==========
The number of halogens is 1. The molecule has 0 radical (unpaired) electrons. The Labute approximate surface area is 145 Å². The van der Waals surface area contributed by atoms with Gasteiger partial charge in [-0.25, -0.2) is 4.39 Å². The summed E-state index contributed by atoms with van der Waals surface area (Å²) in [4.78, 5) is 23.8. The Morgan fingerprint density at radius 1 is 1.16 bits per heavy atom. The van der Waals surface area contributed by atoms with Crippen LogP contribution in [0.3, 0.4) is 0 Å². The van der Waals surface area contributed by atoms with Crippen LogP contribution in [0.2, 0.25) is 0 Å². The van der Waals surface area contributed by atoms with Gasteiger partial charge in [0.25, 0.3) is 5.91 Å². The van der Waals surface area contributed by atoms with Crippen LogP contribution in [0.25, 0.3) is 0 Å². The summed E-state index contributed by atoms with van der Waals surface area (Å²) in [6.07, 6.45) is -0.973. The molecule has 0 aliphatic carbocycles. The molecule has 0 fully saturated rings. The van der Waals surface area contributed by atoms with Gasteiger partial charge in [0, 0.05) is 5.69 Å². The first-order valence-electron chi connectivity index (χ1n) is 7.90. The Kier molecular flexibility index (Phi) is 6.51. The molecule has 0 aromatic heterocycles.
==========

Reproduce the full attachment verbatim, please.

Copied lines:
The number of halogens is 1. The molecule has 0 radical (unpaired) electrons. The Labute approximate surface area is 145 Å². The van der Waals surface area contributed by atoms with Gasteiger partial charge in [-0.25, -0.2) is 4.39 Å². The summed E-state index contributed by atoms with van der Waals surface area (Å²) in [4.78, 5) is 23.8. The Morgan fingerprint density at radius 1 is 1.16 bits per heavy atom. The van der Waals surface area contributed by atoms with Crippen LogP contribution in [0.3, 0.4) is 0 Å². The van der Waals surface area contributed by atoms with Crippen LogP contribution in [0.2, 0.25) is 0 Å². The van der Waals surface area contributed by atoms with Gasteiger partial charge in [0.25, 0.3) is 5.91 Å². The van der Waals surface area contributed by atoms with Crippen LogP contribution in [0.25, 0.3) is 0 Å². The summed E-state index contributed by atoms with van der Waals surface area (Å²) in [6.07, 6.45) is -0.973. The molecule has 0 aliphatic carbocycles. The molecule has 0 fully saturated rings. The van der Waals surface area contributed by atoms with Gasteiger partial charge in [0, 0.05) is 5.69 Å². The first-order valence-electron chi connectivity index (χ1n) is 7.90. The Kier molecular flexibility index (Phi) is 6.51. The molecule has 0 aromatic heterocycles.